Parents upset over HCPS policyPublished 10:59am Wednesday, September 26, 2012
WINTON – For the second straight meeting the Hertford County Board of Education received public input about its uniform policy.
Six parents spoke during the meeting to discuss their belief that the policy should be changed or abolished.
School Board Chairman David L. Shields began the public input period by reminding those in attendance of the policy for public input. The board’s policy includes allowing three minutes per speaker and a total of 15 minutes for public input.
He then called on Darryl Ireland, a parent who protested the uniform policy last week in a peaceful demonstration near the Hertford County High School property.
Ireland said he did not like the examination the uniform policy caused students.
“I don’t believe our children should ever be subjected to the scrutiny that this uniform policy imposes on them,” he said. “Our individualities and freedoms of expression are a few of the many things that have made this country what it is today.”
Ireland said he understood the need for a dress code, but did not like it limiting hair color, hair style, jewelry, makeup and tattoos.
“When we restrict our freedoms in order to protect them, we’ve already lost,” he closed.
Carolyn Mitchell expressed dual concerns. One was that the school bus had not picked up her child at her home since the beginning of school.
“I also don’t understand why there is a dress code because kids should be able to wear what they want to school,” Mitchell said.
Shawanda Harmon said she didn’t have as much a problem with the uniform code as she did with the enforcement of it.
“I don’t have a problem too much (with the policy), but y’all are taking it too far as far the logos,” she said. “If you have to come up to a child and say you have American Eagle or Polo or Aeropostale, you can’t wear that shirt no more; you have to white it out or color it in.
“As long as you have the colors on, it shouldn’t be too much of an issue,” she said.
Harmon said the same thing was true for shoes. She said the students were being pulled from class because of the trivial uniform policy violations.
“I have a problem with that because you take away from the education level as far as my child,” she said.
Harmon said she was upset about being called from work because of what she termed “minor” violations of the uniform code.
Sandra Nichols then spoke and said the teacher picked up the bottom of the shoe of a kindergarten student and sent them to the office because of a logo that couldn’t be seen.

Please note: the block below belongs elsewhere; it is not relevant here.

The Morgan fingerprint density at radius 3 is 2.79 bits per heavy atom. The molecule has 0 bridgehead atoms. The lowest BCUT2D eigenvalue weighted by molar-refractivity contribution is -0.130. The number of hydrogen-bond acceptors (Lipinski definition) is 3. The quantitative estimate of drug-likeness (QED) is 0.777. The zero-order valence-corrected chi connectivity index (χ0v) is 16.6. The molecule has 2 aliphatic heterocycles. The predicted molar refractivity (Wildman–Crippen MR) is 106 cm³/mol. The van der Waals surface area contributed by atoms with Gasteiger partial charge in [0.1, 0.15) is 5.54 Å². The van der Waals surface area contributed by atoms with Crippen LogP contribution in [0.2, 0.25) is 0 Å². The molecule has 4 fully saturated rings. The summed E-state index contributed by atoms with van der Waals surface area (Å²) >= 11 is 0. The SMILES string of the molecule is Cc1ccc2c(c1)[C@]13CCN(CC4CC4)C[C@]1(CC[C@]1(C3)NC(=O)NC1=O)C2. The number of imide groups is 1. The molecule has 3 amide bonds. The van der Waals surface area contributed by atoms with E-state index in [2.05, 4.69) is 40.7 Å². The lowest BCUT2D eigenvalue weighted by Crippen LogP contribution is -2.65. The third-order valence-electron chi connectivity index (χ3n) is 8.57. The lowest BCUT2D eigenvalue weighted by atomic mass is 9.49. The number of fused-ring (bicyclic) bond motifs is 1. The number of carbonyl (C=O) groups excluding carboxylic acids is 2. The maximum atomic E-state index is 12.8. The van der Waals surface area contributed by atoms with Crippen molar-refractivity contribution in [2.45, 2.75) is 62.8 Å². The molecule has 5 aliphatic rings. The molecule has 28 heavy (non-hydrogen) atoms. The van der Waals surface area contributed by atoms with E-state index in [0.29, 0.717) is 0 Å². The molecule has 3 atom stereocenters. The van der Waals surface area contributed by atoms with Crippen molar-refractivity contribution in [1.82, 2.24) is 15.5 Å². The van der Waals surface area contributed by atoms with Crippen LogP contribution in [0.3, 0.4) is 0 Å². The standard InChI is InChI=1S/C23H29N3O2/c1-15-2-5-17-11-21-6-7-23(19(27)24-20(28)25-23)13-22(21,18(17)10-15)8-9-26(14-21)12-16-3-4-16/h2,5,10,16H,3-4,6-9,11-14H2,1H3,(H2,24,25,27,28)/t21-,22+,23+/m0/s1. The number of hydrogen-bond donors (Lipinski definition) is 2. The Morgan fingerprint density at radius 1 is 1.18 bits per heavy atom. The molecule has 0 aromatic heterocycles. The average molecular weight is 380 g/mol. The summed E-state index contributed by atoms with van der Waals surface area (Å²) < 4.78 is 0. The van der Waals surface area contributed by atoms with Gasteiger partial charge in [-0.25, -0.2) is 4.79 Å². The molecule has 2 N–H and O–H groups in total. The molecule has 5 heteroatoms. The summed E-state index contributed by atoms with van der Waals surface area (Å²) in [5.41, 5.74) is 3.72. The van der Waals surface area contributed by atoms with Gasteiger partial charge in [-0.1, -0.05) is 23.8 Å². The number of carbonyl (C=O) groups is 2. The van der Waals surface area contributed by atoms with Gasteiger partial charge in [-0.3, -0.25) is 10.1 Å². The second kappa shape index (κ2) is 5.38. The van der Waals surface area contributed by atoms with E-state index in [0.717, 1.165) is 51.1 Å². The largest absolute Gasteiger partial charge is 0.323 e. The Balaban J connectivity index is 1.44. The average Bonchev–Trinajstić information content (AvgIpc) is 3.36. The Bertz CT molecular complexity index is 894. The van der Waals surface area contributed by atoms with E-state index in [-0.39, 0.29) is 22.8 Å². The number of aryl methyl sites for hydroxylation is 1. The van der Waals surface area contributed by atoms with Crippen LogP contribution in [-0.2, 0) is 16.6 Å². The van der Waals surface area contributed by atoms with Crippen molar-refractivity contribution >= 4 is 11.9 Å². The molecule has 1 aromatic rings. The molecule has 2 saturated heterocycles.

“Then I had a principal – I’m not saying any principal’s name – not the high school, I’ve talked to Mr. Futrell and it is not him, made the comment that it’s the parent’s fault because they sent the child to school like that” Nichols said. “She told me standing right there in that hall it was our fault because we sent the child to school with these symbols on.”
Nichols said she had one child to graduate last year and another in the eleventh grade and that they had worn the same clothes and it had not been a problem in the past.
Alexander Wright spoke and suggested the board turn over the dress code to parents and students.
“I know you have a lot on your agenda – budgets, school safety; so I came up with the idea what about y’all just turn the school policy for dress code over to parents and kids,” Wright said. “The parents are going out and buying the uniforms and the kids have to wear them so why not let the parents who are buying them and the kids who are wearing them decide what to wear to school.”
He said there were people signing petitions to either abolish the uniform policy or change it.
The final speaker of the evening was Beth Holt, who said she thought the economy should be considered with the uniform policy.
“We all live here and I’m sure you all feel the problems of the economy that it’s not real good right now,” she said. “When we’re having to spend money on buying uniforms, spending money on everyday clothing outside of school and then spend money on church clothes as well. It gets expensive.
“I don’t consider myself as less fortunate as somebody else,” she continued. “I feel like my situation is pretty good compared to somebody else’s.”
Holt also said the policy was “nit-picked” and had gotten “outrageous.”
Shields thanked all those who came to the board with their concerns.
“This is your school board,” he said. “You have a right to say what you want to say within reason. I personally appreciate the way everyone conducted themselves. It says a lot about the Democratic policy we have in this country.”
Shields also invited the audience to stay and hear the report on uniforms that was later in the agenda.